Without going into tedious detail, the appellate panel concludes that the MVRA does apply to damage done to a hotel room in Montana through the operation of a meth lab. The court could even order restitution to cover the elaborate, government-mandate procedures associated with “decontaminating” such a lab. Brock-Davis described those cleanup procedures as “excessive and ridiculous,” but the Ninth Circuit says she assumed the risk that such cleanup would occur.
However, it was inappropriate to charge Brock-Davis for “lost income” resulting from the inability to rent the hotel room because the hotel had plenty of available rooms anyway during the period of the cleanup. Nor was it acceptable to bill Brock-Davis for work related to asbestos-testing the hotel ceiling tiles and replacing those tiles, since there had not been a showing that the ceiling was affected by the operation of the meth lab. The court remanded on that final point to determine whether there was a link between the lab and the problem with the ceiling tiles.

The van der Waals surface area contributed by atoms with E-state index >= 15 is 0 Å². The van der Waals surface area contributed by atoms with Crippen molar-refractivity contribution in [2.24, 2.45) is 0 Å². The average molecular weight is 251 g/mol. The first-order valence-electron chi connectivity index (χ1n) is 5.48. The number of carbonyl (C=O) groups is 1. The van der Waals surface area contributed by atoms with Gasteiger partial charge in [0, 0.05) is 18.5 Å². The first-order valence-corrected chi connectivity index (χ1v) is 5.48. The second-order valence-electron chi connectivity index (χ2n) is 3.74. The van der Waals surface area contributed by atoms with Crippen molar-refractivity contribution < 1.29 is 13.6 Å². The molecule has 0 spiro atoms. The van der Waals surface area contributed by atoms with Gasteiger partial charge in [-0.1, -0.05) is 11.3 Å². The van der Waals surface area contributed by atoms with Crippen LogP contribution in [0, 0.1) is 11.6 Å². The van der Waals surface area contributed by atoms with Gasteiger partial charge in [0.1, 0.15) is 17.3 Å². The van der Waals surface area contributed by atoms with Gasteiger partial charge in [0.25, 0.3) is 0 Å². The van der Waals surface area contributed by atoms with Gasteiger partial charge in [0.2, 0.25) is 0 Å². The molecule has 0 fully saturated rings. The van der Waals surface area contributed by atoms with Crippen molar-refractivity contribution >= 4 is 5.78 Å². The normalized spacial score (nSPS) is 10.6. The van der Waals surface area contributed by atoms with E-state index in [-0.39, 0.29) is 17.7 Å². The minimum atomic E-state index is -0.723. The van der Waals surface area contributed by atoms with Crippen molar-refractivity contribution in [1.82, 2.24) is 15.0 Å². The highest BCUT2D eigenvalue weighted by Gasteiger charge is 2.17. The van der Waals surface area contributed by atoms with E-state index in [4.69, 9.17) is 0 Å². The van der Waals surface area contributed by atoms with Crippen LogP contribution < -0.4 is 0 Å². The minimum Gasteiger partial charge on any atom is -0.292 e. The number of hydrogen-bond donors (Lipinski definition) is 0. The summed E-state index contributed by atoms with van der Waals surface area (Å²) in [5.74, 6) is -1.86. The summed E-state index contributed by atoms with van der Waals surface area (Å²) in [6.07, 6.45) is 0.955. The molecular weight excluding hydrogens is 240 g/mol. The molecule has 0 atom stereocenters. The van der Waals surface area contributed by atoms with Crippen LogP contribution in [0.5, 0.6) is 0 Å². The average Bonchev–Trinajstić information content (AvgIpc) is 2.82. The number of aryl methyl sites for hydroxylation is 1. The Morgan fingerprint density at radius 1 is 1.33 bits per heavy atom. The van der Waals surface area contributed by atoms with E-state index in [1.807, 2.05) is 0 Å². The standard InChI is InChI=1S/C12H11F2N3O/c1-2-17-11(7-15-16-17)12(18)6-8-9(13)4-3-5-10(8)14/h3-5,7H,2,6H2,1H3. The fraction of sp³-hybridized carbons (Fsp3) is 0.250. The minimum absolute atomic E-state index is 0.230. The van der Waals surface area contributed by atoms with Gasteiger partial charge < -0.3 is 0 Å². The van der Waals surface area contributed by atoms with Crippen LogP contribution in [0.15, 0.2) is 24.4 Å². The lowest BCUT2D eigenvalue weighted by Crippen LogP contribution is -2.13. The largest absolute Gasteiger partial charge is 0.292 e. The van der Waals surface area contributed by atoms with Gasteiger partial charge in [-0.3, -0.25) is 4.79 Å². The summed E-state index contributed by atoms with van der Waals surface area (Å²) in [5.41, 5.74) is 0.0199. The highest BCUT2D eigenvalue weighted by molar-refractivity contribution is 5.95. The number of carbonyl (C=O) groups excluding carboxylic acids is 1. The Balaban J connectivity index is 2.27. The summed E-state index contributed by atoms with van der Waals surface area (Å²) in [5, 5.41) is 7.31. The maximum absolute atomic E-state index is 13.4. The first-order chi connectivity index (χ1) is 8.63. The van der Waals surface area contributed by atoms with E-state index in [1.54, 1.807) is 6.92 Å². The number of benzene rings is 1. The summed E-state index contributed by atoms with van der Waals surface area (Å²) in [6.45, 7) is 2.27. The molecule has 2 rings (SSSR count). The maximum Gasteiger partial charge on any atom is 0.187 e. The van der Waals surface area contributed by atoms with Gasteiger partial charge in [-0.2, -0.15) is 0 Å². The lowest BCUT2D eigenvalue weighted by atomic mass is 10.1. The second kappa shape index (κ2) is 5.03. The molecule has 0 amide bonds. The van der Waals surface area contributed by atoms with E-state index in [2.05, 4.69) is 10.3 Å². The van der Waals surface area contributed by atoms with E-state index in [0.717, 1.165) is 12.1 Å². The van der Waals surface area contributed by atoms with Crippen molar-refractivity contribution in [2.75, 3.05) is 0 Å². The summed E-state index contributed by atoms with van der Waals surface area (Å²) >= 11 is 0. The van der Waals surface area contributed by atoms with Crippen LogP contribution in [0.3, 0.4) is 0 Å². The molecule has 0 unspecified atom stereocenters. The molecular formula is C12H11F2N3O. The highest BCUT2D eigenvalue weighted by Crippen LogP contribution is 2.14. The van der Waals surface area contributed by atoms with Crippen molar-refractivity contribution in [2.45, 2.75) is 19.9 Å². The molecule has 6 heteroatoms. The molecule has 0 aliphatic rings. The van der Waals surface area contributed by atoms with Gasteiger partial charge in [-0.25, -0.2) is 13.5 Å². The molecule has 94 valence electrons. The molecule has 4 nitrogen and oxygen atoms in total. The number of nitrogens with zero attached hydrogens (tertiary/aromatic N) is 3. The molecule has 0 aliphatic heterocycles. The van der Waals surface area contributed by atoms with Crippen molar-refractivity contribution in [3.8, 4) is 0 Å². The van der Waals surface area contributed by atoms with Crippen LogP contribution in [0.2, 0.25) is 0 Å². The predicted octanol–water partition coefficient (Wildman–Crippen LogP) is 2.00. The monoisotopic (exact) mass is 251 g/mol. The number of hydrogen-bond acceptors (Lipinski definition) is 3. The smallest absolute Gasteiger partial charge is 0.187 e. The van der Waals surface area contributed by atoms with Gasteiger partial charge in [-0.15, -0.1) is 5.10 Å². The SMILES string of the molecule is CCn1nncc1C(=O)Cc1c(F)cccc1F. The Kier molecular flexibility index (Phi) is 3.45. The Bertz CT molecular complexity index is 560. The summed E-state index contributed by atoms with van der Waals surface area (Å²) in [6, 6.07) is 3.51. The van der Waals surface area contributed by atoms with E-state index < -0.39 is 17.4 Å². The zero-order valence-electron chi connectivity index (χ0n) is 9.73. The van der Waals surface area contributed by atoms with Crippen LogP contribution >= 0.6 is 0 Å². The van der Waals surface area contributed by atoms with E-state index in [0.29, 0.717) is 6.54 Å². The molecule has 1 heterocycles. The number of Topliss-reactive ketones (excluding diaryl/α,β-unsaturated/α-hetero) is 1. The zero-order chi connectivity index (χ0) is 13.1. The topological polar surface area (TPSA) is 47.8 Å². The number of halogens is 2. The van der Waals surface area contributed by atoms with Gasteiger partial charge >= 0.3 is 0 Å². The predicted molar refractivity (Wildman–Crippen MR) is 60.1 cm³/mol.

(Below: This hotel, in Kalispell, Montana (which I won’t name so as to avoid giving it bad Google voodoo, though you can see the name in the picture) is described on tripadvisor.com as having rooms that are “older, but clean.” That must be because of the exciting methamphetamine cleanup that took place in this case. Previously, however, Room 107 contained “an ice bucket with dark purple stains both on the bottom and floating in clear liquid, an empty box for a microwave oven, a white powdery substance, and other items indicative of a meth lab.”)